Which coun­tries in the SEE re­gion do you ex­pect will be the top per­form­ers in terms of at­tracted FDI in 2015, and why? Which are the most at­trac­tive sec­tors to for­eign in­vestors in the re­gion?

If the lat­est trends per­sist, Mace­do­nia should con­tinue to re­ceive ris­ing vol­umes of FDI, hav­ing seen a 35% in­crease in pro­ject num­bers and a 74% in­crease in for­eign cap­i­tal in­vest­ment in 2014. This has been driven by its ex­ten­sive busi­ness environment re­forms and the coun­try's re­cently ac­quired EU mem­ber­ship can­di­date sta­tus. In 2014 Mace­do­nia out­per­formed in FDI job cre­ation, up of 223% com­pared to the pre­vi­ous year ac­cord­ing to the EY Euro­pean At­trac­tive­ness sur­vey 2015. Both Ser­bia and Bulgaria ap­pear in the rank­ing at the 12th and 13th po­si­tion re­spec­tively. In terms of vol­ume, Ro­ma­nia ranked among the top 15 FDI des­ti­na­tion in Europe in 2014 and is likely to re­main one of the largest des­ti­na­tions for in­ward FDI in South­east­ern Europe in the com­ing years. Af­ter lag­ging be­hind for many years, Ro­ma­nia's ag­gres­sive anti-cor­rup­tion re­forms since 2013 im­proved the coun­try's in­vest­ment cli­mate, at­tract­ing both mar­ket- and ex­port-ori­ented FDI.

Man­u­fac­tur­ing and ICT will re­main the most at­trac­tive sec­tors.

What is your out­look the level of NPLs in SEE coun­tries this year? Which of them ac­cord­ing to your view will man­age to keep bad loans un­der con­trol and re­duce their NPLs to sus­tain­able lev­els in mid-term and why?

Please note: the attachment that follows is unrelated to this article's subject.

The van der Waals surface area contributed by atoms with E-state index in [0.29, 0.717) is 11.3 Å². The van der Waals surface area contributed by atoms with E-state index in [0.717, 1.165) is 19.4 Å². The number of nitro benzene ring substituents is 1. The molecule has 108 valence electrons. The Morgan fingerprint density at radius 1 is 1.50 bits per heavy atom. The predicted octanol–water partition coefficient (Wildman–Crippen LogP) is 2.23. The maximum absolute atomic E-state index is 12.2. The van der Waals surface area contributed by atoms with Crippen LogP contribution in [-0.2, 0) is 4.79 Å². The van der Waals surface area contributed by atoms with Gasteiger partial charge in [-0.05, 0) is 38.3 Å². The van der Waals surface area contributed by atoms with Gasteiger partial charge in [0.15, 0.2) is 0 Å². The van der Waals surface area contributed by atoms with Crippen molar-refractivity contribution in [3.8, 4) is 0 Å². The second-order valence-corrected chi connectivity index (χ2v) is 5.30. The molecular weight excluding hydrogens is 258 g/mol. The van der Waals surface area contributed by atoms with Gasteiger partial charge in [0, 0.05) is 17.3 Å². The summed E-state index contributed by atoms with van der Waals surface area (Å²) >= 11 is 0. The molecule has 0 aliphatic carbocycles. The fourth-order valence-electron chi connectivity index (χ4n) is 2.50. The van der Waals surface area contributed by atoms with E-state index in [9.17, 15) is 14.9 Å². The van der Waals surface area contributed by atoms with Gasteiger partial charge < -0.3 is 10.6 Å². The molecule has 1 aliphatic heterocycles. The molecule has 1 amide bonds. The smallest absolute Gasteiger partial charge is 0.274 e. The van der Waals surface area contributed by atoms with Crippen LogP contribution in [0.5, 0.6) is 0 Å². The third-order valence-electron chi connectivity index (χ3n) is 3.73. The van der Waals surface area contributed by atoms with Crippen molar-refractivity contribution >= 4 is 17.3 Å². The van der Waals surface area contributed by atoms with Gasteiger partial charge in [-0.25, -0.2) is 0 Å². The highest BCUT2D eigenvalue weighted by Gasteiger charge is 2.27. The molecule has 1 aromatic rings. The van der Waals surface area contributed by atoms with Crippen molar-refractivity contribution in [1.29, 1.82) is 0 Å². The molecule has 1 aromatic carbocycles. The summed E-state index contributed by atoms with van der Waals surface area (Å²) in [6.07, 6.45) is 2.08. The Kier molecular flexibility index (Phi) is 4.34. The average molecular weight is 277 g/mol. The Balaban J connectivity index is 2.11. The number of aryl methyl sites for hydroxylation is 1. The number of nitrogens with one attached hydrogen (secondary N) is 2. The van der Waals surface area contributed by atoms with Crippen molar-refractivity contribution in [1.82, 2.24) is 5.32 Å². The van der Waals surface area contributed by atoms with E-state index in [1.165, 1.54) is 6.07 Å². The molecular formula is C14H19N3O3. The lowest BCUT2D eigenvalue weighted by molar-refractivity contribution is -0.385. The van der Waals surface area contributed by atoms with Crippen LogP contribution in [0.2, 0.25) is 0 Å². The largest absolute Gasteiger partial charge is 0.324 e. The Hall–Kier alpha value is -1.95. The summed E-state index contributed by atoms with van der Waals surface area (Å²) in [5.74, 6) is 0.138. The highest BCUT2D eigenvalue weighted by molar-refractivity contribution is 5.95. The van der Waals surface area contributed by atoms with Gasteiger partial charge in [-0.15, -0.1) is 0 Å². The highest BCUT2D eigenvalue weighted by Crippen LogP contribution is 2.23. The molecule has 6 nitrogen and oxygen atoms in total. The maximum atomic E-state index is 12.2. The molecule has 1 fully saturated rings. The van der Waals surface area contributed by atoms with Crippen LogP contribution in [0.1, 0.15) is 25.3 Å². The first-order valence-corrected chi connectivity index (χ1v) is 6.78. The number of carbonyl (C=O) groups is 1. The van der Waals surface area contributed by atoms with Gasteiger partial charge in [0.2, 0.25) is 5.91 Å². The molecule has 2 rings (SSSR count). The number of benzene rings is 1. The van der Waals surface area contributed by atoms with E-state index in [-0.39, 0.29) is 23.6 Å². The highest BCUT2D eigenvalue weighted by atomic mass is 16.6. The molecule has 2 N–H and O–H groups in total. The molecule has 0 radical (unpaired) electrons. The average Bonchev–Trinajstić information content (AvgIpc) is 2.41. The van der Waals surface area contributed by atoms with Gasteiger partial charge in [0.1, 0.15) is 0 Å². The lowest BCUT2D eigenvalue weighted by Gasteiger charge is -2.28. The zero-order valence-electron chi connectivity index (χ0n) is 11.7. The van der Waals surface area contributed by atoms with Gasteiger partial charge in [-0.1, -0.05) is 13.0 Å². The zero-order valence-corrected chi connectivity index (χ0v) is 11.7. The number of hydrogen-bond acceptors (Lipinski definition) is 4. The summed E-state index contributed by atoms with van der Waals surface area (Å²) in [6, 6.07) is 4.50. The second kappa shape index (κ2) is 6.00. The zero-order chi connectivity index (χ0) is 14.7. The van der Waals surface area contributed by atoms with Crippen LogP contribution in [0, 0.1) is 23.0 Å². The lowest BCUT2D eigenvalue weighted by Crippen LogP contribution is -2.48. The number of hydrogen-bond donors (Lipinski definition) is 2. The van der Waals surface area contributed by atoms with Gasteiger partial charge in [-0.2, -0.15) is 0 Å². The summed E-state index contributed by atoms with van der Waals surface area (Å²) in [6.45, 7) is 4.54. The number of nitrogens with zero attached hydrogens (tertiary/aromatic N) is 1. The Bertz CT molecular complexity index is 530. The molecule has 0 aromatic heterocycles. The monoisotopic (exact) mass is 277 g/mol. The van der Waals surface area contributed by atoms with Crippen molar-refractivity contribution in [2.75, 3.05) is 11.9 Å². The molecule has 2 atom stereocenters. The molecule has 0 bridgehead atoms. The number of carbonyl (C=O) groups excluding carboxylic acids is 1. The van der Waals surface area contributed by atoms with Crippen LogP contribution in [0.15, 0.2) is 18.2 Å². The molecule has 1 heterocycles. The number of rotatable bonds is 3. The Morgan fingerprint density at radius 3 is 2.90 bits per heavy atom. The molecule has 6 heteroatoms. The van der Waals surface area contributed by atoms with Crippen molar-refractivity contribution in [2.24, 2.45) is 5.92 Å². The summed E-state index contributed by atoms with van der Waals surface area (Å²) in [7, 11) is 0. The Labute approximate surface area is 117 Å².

Ac­cord­ing to the 2015 IMF Global Fi­nan­cial Sta­bil­ity Re­port, Ser­bia, Al­ba­nia (both at 23%), Mon­tene­gro and Bulgaria (17%), as well as Ro­ma­nia (15.3%) suf­fer from the high­est lev­els of NPLs as a share of to­tal as­sets. Ac­cord­ing to the IMF NPLs in Ser­bia and Ro­ma­nia, how­ever, are by now bet­ter pro­vi­sioned for, leav­ing NPLs-net-of-pro­vi­sions at a neg­a­tive -3% in Ser­bia and a man­age­able 5% in Ro­ma­nia. On the whole, NPLs-net-of-pro­vi­sions are low­est in Ser­bia (-3%), Turkey (0.8%) and Mace­do­nia (2%), and high­est in Mon­tene­gro (9.3%), Bulgaria (8.5%), and Al­ba­nia (7.5%).

EY is the global brand name of Ernst & Young Global Lim­ited.

SEE con­tin­ues to be chal­lenged by a mu­tu­ally re­in­forc­ing process of delever­ag­ing and weak do­mes­tic de­mand The flow of mi­grants and refugees from cri­sis-hit coun­tries in the Mid­dle East poses sig­nif­i­cant chal­lenges to coun­tries in SEE Man­u­fac­tur­ing and

ICT will re­main the most at­trac­tive sec­tors for for­eign in­vestors. Ro­ma­nia is likely to re­main one of the largest des­ti­na­tions for in­ward FDI in SEE thanks to its ag­gres­sive anti-cor­rup­tion re­forms

Tom Rogers, Se­nior Ad­vi­sor to the EY * Euro­zone Eco­nomic Fore­cast

Tom Rogers is cur­rently Se­nior Ad­vi­sor to the EY Euro­zone Eco­nomic Fore­cast, and As­so­ciate Di­rec­tor of Macro Con­sult­ing, Ox­ford Eco­nomics. Pre­vi­ously Eco­nomic Ad­vi­sor at HM Trea­sury and the For­eign and Com­mon­wealth Of­fice.